Timesulin Never Forgets – Helping Manage Diabetes

By Silicon Allee |

This is a guest post by Sandy Hathaway

The average person forgets five things each day – did I turn off the coffee pot? When did I last water the plants? Did I take my vitamins? Leaving your lunch at home, forgetting to call your colleague back; it’s an easily believable statistic.

And it is the most mundane and repetitive of daily tasks which are most at risk of being forgotten because the frequency at which they need to be done means we carry them out on autopilot, and so they only register near the blurry realm of the subconscious.

But what if keeping track of such an activity was critical to your health? John Sjölund was diagnosed with Type 1 diabetes when he was three years old, and 26 years later he continues to manage his condition with a regular regimen of insulin injections using an insulin pen four times per day.

That’s 1,500 times per year.

And sometimes – whether through training for the world’s largest cycling race or completing his Masters thesis and running his own company – he became so busy that he forgot whether or not he had taken his shot.

Finding a Better Way

When a diabetic misses a dose of insulin, or administers a double dose after forgetting the first one, their quality of life plummets and the risks to their well-being rise sharply. Skin infections, headaches, stomach problems, poor coordination and concentration, numbness in the mouth and tongue, passing out and even coma can be the result.

Sjölund decided that there had to be a better way to remember whether or not he had taken his injection, and so he co-founded a startup in Berlin with Marcel Botha and together they created Timesulin, which was launched on February 9.

Botha is a medical device entrepreneur, mechanical engineer, and former architect. He specializes in merging digital and physical solution architecture into new products and services encompassing varied degrees of complexity. By using a process of heuristic design, they came up with a device that is able to solve the problem of keeping track of injections while being seamlessly integrated into the normal everyday behavior of those using it.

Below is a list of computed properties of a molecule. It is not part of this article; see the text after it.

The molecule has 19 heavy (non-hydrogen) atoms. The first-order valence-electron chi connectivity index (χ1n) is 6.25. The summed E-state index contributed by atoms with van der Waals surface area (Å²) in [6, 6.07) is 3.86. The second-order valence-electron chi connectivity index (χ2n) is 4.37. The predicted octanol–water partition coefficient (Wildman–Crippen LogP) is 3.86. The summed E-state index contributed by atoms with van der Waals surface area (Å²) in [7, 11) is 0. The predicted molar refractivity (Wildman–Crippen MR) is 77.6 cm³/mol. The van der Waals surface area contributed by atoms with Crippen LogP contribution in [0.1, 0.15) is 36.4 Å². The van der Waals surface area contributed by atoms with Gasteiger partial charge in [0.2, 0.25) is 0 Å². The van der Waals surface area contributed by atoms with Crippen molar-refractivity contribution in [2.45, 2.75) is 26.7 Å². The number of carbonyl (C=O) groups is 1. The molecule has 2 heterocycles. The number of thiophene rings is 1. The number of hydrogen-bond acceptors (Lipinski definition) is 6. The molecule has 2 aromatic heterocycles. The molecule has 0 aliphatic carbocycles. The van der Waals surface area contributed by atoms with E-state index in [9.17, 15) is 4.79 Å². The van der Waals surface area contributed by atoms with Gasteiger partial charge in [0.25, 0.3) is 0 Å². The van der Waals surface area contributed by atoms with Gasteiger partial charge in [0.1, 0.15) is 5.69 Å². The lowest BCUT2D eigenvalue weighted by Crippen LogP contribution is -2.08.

The solution is an accessory cap for the typical insulin pen that incorporates a digital timer with an inner stainless steel leaf-spring switch, and replaces the original cap completely. When this Timesulin cap is removed, the timer is reset to zero and it begins counting again when it is replaced. A delay period of eight seconds allows the patient to quickly check insulin levels, or to replace the cap without taking an injection due to the phone ringing or other interruption.

“The Right Environment for Innovation”

The innovation is in the simplicity of design and ease-of-use for the patient, as well as the modular inner configuration that allows for the Timesulin caps to be easily customized for different types of pens. The manufacturing facility is located in the east of Berlin, and within 60 days, the production rate will be geared up to two million units per year.

“We are also building up the Timesulin R&D group here in Berlin, because this is the right environment for innovation – the city offers the ideal balance of inspiration, young talent, and is within a strong supporting economy,” said Botha.

Because his work is heavily influenced by his graduate MIT research in digital fabrication and the acceleration of physical product innovation, Botha believes they are establishing a new kind of rapid and lean development competency on the global medtech scene, and drawing their strength from the opportunity presented by being in Berlin.

“Maybe I’m misspoken but I don’t believe you can set up a company like this in London, and you definitely cannot do it in New York, because the cost/benefit of early innovation is just way too high. While we also have offices in London and Stockholm, Berlin is the right place for Timesulin to be developing further innovations right now.”